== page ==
FIGS. 7, 8 a, and 8 b are front, top, and cross-sectional views, respectively, of an assembly that includes a centering introducer 50, and FIG. 17 is a perspective view of the centering introducer 50 separate from the other components of the assembly. Centering introducer generally includes a multi-lumen tube 52, such as a tri-lumen tube, which can be at least somewhat flexible along its length. It is contemplated that different portions of the tube 52 can have different flexibilities along its length. When used in accordance with methods of the invention that will be described in further detail below, the dual-lumen catheter 30 and guidewire 36 described above are removed from a patient to leave the anchor wire 12 secured within the patient, such that the multi-lumen tube 52 can then be guided along the anchoring wire 12 to position it in a desired location within a patient.

Centering introducer 50 includes a first lumen 54 of the tube 52 that extends along the tube length and which is positionable over the anchoring wire. Tube 52 also includes a second lumen 56 that extends along the tube length, but is plugged at its distal tip 58 and includes a notched area 60 that is open for communication with the inside of a balloon 62. Tube 52 further includes a third lumen 63 that extends through its length and then branches off from the main body of the centering introducer 50 adjacent to the balloon 62. This third lumen 63 may also be referred to as an introducer lumen, which can be used for helping to guide an end effector or introducer element 64 that extends from this lumen 63 and to a specific location, as will be described in further detail below.

The balloon 62 can be provided with a number of different shapes when it is expanded, such as the diamond-like shape illustrated in FIGS. 7 and 8, although it is understood that a number of different external shapes for the balloon can be used. When the device is inserted into a patient, the balloon will be unexpanded so that it is has a minimal profile size. However, after the device is located in a desired position within a patient, the balloon will be expanded in such a way that it will push the introducer element 64 away from the anchor wire 12. Thus, the size and shape of the balloon 62 can be designed or selected to provide a desired deflection of the introducer element when the balloon is inflated. The proximal end of the centering introducer (not illustrated) can include a handle that includes a valve (e.g., a small hemostasis valve) for the anchoring wire, a valve (e.g., a large hemostasis valve) for any device that is guided through the introducer lumen, and/or a port 68 for injection of saline or air into the lumen that is used to inflate the balloon.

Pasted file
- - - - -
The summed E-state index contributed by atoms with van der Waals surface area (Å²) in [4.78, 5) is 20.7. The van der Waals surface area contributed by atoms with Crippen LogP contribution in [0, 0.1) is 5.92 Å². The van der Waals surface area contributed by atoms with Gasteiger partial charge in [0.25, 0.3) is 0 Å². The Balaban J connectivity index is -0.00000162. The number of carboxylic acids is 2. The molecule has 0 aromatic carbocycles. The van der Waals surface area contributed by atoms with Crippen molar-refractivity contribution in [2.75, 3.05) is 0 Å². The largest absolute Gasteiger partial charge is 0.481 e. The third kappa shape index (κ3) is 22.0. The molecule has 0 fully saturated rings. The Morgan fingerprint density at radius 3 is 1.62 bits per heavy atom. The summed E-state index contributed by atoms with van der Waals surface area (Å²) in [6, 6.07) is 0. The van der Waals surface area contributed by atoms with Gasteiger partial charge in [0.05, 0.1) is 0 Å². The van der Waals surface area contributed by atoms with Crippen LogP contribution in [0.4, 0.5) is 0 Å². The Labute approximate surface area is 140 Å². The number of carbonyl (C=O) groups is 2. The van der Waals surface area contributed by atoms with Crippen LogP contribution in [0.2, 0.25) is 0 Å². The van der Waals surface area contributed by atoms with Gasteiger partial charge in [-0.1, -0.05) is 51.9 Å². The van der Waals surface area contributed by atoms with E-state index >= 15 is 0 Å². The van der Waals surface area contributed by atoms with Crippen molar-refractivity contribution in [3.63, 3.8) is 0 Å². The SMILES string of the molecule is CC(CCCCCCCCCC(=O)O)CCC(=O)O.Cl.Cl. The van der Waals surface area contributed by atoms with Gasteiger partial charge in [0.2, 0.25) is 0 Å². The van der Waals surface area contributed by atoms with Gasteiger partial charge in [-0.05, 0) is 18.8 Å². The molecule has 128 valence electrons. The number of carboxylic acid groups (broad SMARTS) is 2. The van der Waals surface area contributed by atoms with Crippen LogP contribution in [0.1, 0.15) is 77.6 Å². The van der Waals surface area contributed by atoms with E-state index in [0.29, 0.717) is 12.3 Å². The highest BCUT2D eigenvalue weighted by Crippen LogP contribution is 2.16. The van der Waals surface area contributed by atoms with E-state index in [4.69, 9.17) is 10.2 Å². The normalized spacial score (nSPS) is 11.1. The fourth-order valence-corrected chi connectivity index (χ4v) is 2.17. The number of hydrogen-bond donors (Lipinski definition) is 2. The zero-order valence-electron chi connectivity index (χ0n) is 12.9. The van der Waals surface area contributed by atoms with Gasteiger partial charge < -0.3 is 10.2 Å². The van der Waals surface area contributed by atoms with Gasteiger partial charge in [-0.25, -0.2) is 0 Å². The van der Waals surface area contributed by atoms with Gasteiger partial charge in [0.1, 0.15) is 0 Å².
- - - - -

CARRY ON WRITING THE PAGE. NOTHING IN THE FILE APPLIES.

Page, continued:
The system may further include a separate flexible tube or sheath 66 that is positionable over the multi-lumen tube 52. The inside diameter of the sheath 66 is at least slightly larger than the outer diameter of the multi-lumen tube 52 so that it can move along the length of the tube 52. The sheath 66 can further be configured so that when it is moved toward the distal end of the delivery system, it can fully encase both the introducer element 64 and the balloon 62 (when the balloon is in its uninflated or semi-inflated condition).

FIG. 9 illustrates an embodiment of the delivery system of the invention that includes a multi-lumen tube 52 that has a pre-set curve. The curve can provide the advantage of retaining the position of keeping the introducer element in a desired position relative to the balloon. The curve of this figure is only illustrative, and it is contemplated that the pre-set curve may have a larger or smaller radius than shown and/or the tube can include multiple sections that have different curves. For example, adjacent sections or lengths of the tube can have different radii of curvature in order to accommodate different patient anatomies. In addition, different curves can be attained with the use of a steerable catheter. It is further contemplated that the tubing can be at least slightly twisted along its length, such as to cause the introducer element to be able to track in a perpendicular direction to the distal tip when it is being inserted into a patient. In addition, it is contemplated that the tube can be sufficiently stiff so that it generally retains its shape when being inserted into a patient, but can also have enough flexibility so that it can be reconfigured prior to insertion of the delivery system into a patient, if desired.